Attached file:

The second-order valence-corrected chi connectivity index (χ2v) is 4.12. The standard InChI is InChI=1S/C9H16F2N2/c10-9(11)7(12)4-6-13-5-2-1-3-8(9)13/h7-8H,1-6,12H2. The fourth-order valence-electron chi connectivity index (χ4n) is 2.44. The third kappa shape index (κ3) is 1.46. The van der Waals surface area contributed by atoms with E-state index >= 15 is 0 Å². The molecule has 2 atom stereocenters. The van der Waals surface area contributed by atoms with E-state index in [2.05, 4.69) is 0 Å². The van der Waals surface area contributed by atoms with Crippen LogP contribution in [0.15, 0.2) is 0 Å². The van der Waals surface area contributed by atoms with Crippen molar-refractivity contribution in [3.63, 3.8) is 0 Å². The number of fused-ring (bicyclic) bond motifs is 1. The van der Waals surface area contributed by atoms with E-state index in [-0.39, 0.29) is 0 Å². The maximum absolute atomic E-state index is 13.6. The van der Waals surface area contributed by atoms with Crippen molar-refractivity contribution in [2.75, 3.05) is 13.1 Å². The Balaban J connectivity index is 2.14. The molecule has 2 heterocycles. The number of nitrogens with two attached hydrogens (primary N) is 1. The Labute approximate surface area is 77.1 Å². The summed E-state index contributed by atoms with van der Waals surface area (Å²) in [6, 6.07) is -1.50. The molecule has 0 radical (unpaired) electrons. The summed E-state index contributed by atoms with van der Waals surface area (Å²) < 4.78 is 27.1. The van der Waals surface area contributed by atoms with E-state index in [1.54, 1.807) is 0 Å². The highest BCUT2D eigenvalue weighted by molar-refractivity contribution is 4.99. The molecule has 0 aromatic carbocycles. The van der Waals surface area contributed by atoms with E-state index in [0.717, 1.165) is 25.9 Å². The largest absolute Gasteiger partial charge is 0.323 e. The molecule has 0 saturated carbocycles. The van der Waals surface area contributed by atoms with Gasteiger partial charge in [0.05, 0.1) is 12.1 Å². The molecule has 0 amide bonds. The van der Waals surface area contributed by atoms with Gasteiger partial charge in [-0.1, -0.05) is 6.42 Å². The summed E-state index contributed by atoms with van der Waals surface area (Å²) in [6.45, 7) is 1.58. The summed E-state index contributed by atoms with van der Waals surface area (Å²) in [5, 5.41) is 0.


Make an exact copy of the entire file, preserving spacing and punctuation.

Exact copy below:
The second-order valence-corrected chi connectivity index (χ2v) is 4.12. The standard InChI is InChI=1S/C9H16F2N2/c10-9(11)7(12)4-6-13-5-2-1-3-8(9)13/h7-8H,1-6,12H2. The fourth-order valence-electron chi connectivity index (χ4n) is 2.44. The third kappa shape index (κ3) is 1.46. The van der Waals surface area contributed by atoms with E-state index >= 15 is 0 Å². The molecule has 2 atom stereocenters. The van der Waals surface area contributed by atoms with E-state index in [2.05, 4.69) is 0 Å². The van der Waals surface area contributed by atoms with Crippen LogP contribution in [0.15, 0.2) is 0 Å². The van der Waals surface area contributed by atoms with Crippen molar-refractivity contribution in [3.63, 3.8) is 0 Å². The number of fused-ring (bicyclic) bond motifs is 1. The van der Waals surface area contributed by atoms with E-state index in [-0.39, 0.29) is 0 Å². The maximum absolute atomic E-state index is 13.6. The van der Waals surface area contributed by atoms with Crippen molar-refractivity contribution in [2.75, 3.05) is 13.1 Å². The Balaban J connectivity index is 2.14. The molecule has 2 heterocycles. The number of nitrogens with two attached hydrogens (primary N) is 1. The Labute approximate surface area is 77.1 Å². The summed E-state index contributed by atoms with van der Waals surface area (Å²) in [6, 6.07) is -1.50. The molecule has 0 radical (unpaired) electrons. The summed E-state index contributed by atoms with van der Waals surface area (Å²) < 4.78 is 27.1. The van der Waals surface area contributed by atoms with E-state index in [1.54, 1.807) is 0 Å². The highest BCUT2D eigenvalue weighted by molar-refractivity contribution is 4.99. The molecule has 0 aromatic carbocycles. The van der Waals surface area contributed by atoms with E-state index in [0.717, 1.165) is 25.9 Å². The largest absolute Gasteiger partial charge is 0.323 e. The molecule has 0 saturated carbocycles. The van der Waals surface area contributed by atoms with Gasteiger partial charge in [0.05, 0.1) is 12.1 Å². The molecule has 0 amide bonds. The van der Waals surface area contributed by atoms with Gasteiger partial charge in [-0.1, -0.05) is 6.42 Å². The summed E-state index contributed by atoms with van der Waals surface area (Å²) in [6.45, 7) is 1.58. The summed E-state index contributed by atoms with van der Waals surface area (Å²) in [5, 5.41) is 0.